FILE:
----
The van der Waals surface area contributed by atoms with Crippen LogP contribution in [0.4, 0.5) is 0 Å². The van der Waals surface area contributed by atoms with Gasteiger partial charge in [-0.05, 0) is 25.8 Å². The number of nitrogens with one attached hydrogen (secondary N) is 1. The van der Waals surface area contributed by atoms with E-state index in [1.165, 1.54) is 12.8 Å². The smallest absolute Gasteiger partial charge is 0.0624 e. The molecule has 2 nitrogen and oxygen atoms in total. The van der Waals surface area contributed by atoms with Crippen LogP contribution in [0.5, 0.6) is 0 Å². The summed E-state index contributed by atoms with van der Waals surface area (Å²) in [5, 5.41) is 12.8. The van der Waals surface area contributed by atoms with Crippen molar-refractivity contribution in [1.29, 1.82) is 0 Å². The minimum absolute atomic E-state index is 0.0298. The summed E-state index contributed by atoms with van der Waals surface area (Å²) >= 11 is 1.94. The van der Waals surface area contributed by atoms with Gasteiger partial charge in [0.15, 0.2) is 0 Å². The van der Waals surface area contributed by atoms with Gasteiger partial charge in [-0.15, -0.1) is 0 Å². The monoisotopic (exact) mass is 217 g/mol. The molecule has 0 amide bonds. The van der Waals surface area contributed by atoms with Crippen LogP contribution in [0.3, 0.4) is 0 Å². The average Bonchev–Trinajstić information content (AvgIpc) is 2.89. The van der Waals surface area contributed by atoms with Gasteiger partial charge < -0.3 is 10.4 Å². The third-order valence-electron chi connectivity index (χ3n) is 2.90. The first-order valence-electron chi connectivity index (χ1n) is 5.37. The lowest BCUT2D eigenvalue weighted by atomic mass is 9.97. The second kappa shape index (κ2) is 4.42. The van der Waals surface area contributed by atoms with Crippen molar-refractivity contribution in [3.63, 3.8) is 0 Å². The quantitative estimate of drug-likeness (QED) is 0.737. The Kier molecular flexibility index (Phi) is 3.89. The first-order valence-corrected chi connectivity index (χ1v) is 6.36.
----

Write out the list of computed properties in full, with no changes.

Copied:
The van der Waals surface area contributed by atoms with Crippen LogP contribution in [0.4, 0.5) is 0 Å². The van der Waals surface area contributed by atoms with Gasteiger partial charge in [-0.05, 0) is 25.8 Å². The number of nitrogens with one attached hydrogen (secondary N) is 1. The van der Waals surface area contributed by atoms with E-state index in [1.165, 1.54) is 12.8 Å². The smallest absolute Gasteiger partial charge is 0.0624 e. The molecule has 2 nitrogen and oxygen atoms in total. The van der Waals surface area contributed by atoms with Crippen LogP contribution in [0.5, 0.6) is 0 Å². The summed E-state index contributed by atoms with van der Waals surface area (Å²) in [5, 5.41) is 12.8. The van der Waals surface area contributed by atoms with Crippen molar-refractivity contribution in [1.29, 1.82) is 0 Å². The minimum absolute atomic E-state index is 0.0298. The summed E-state index contributed by atoms with van der Waals surface area (Å²) >= 11 is 1.94. The van der Waals surface area contributed by atoms with Gasteiger partial charge in [0.15, 0.2) is 0 Å². The van der Waals surface area contributed by atoms with Gasteiger partial charge in [-0.15, -0.1) is 0 Å². The monoisotopic (exact) mass is 217 g/mol. The molecule has 0 amide bonds. The van der Waals surface area contributed by atoms with Crippen LogP contribution in [0.3, 0.4) is 0 Å². The average Bonchev–Trinajstić information content (AvgIpc) is 2.89. The van der Waals surface area contributed by atoms with Gasteiger partial charge < -0.3 is 10.4 Å². The third-order valence-electron chi connectivity index (χ3n) is 2.90. The first-order valence-electron chi connectivity index (χ1n) is 5.37. The lowest BCUT2D eigenvalue weighted by atomic mass is 9.97. The second kappa shape index (κ2) is 4.42. The van der Waals surface area contributed by atoms with Crippen molar-refractivity contribution in [3.63, 3.8) is 0 Å². The quantitative estimate of drug-likeness (QED) is 0.737. The Kier molecular flexibility index (Phi) is 3.89. The first-order valence-corrected chi connectivity index (χ1v) is 6.36.